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Prospective Evaluation of Opioid Consumption Following Hand Surgery Performed Wide Awake Versus With Sedation
Andrew Miller, MD; Asif Ilyas, MD
Thomas Jefferson University Hospital, Philadelphia, PA

Introduction: Postoperative pain management and opioid consumption following orthopaedic surgery and hand surgery can be influenced by a multitude of variables. To better understand the effect that the type of anesthesia has on post-operative pain management, we prospectively evaluated opioid consumption post-operatively following Trigger Finger Release (TFR) and open Carpal Tunnel Release (CTR), and hypothesized that cases performed wide awake with local anesthesia and no tourniquet (WALANT) would result in increased opioid consumption compared to cases performed under sedation (MAC).

Methods: Patient post-operative opioid consumption following all consecutive cases of CTR and TFR was prospectively collected over a 6 month period. Additional data collected included patient demographics, and procedure type. The three primary endpoints of the study were the (1) evaluation of total opioid consumption, (2) the overall utilization rate of opioids, and (3) the total number of days an opioid was used for both the WALANT and MAC groups. Student t-tests were performed to evaluate statistically significant differences.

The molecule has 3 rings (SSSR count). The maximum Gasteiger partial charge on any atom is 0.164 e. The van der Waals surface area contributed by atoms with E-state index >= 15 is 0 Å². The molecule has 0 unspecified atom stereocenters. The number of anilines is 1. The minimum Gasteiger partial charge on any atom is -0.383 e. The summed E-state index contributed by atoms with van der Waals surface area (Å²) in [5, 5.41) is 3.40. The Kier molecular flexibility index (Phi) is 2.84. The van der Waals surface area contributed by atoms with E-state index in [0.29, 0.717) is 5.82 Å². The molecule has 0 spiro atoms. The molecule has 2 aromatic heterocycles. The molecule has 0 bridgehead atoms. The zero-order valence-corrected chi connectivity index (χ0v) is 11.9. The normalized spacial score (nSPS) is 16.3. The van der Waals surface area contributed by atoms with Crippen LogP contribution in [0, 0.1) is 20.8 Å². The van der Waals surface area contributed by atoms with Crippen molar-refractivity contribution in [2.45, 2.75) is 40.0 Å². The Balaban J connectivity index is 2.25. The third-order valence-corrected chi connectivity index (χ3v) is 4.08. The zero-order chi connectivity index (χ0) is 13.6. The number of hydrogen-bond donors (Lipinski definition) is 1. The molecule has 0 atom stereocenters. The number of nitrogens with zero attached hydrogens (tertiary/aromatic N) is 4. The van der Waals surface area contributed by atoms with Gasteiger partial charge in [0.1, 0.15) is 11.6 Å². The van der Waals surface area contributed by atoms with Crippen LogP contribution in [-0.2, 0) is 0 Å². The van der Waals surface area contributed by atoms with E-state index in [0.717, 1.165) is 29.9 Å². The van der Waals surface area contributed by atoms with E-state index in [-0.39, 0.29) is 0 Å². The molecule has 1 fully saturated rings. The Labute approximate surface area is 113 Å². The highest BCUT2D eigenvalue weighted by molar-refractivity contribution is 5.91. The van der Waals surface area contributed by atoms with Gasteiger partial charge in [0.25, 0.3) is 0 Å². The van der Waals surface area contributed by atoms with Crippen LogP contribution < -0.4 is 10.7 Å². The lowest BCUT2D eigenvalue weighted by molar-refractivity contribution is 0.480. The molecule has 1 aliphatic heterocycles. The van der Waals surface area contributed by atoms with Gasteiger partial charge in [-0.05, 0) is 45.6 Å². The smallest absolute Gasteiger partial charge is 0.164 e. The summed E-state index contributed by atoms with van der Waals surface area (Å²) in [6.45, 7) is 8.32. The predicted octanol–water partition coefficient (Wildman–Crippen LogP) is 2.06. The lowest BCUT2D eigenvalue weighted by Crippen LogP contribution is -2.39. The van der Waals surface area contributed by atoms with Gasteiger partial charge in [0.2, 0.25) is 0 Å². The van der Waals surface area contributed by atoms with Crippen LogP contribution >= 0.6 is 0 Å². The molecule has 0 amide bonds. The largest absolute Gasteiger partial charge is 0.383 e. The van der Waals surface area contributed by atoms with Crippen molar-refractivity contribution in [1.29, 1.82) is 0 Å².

Results: Mean opioid use for MAC cases for all procedures evaluated was approximately 3.95 opioid pills compared to 3.85 opioids pills for the WALANT cases (p=0.86). The average opioid utilization rate with MAC compared to WALANT for all procedures was 62% to 49%, respectively (p=0.009). The average number of days requiring opioid use was 1.83 days for MAC cases, compared to and 1.61 days for WALANT (p=0.03).

Conclusion: The observed prevalence of post-operative opioid consumption and the number of days that opioids were used after undergoing soft tissue hand surgeries under WALANT were found to be less compared to surgeries performed under MAC. The overall amount of consumption was comparable between the two groups, and averaged less than 4 pills. These results suggest that effective pain control postoperatively may be independent of anesthesia type and we recommend that postoperative pain regimens should not be varied to reflect the modality of anesthesia. We also suggest that for common hand surgery procedures such as CTR and TFR that only a limited number of opioid pills be prescribed for post-operative pain.

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